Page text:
It’s been a funny old half term. I decided a while ago that, as the children were off school and, for as long as they can remember, I have always been off too, to book some annual leave. I have never done this before; the idea that I now have the ability to decide when I want to take a holiday is mind blowing. I don’t quite understand it.
We had all sorts of plans. I was going to take them to all sorts of places, do all sorts of things together, hardly any of which have happened. The daughter has been poorly, and, instead of museums and long walks admiring the spleandours of autumn, instead we have had doctors and hospitals and scans. Thanksfully, me and the kids are used to things not going to plan. Rolling with it has been the plan for a while round here.
It’s been a challenge though,partly because there hasn’t been time to get organised. We got things wrong and ended up stuck in waiting rooms and wards with nothing to do (not even any trashy magazines), except for the trusty smart phone. It has come into its own this week. The final of the Great Bristish Bake Off was a fine distraction from chewing our nails while waiting for results, Facebook saved me from shouting at hapless pharmacists while we waited for new meds that are taking their own sweet time to work and Twitter gave me something else to think about. And while we hung around, I thought.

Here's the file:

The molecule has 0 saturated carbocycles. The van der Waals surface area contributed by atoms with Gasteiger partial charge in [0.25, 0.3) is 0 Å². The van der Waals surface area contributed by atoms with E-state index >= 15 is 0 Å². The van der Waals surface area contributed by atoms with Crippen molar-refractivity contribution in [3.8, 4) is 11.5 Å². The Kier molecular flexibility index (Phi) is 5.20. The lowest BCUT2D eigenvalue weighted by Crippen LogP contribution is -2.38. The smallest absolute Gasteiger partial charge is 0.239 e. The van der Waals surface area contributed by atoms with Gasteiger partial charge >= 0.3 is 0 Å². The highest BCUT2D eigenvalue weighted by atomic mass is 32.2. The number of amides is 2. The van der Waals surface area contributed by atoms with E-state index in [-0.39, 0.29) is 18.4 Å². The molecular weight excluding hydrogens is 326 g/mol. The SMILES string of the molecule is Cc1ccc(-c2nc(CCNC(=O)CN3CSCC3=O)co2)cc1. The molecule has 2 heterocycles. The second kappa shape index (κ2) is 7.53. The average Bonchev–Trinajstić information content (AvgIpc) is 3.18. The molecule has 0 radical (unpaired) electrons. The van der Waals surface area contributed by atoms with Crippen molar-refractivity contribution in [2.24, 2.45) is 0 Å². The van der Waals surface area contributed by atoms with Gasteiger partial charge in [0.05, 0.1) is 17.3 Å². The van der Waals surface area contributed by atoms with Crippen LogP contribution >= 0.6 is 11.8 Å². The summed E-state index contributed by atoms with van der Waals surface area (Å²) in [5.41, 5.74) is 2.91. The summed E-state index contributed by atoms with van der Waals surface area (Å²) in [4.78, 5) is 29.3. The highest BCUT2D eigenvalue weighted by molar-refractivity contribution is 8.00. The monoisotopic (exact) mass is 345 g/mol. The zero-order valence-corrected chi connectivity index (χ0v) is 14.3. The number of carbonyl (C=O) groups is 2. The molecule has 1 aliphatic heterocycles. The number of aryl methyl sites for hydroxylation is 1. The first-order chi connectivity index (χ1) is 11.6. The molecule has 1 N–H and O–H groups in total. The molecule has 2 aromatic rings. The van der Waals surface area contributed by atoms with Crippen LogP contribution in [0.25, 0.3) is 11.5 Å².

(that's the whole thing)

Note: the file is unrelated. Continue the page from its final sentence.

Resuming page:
I thought what a distinct thing it is, to be a teacher. Unlike the doctor, we work with the workings of the mind, not the problems of the body. We are dealers in hope, not trained to be dispensers of despair. The worst news we ever have to give, perhaps, is that someone might not make the grade. We rarely have to wait while grown adults compose themselves and rapidly readjust to a new reality.
It is strange, for a teacher, to find herself in the position of not knowing the answers. Answering the constant questions of our charges is what we do, after all. We are the purveyors of knowledge and it is disconcerting when we don’t have it. It makes you realise what a privileged thing it is; knowledge. And, when it comes to people, how it is nuanced and unpredictable, slippery and subject to individual circumstance.
You might think, in terms of the profession, how dedicated, overworked, clever and decisive we are, that we might be similar, alike. But, after this week, after a continuing brush with people confident in who they are, who hold power and responsibility gently, not just towards the child, but the parent too, I am struck by difference.
Oh, doctors get it wrong. The day they stood at the end of my bed and effectively told me my baby was a monster, a mistake, was not a good one. But please don’t tell me that we, the layers of foundations, the backstage boys, the holders of hands and the takers of no credit are like them. We might romanticise and tell the tale that we build the future, we hold it in our hands, that without us there would be no doctors, no lawyers, no pilots, no anything or anyone, but we do not hold life in our hands. We do not deal with death.
I do wonder sometimes, if we haven’t got it all a bit out of proportion.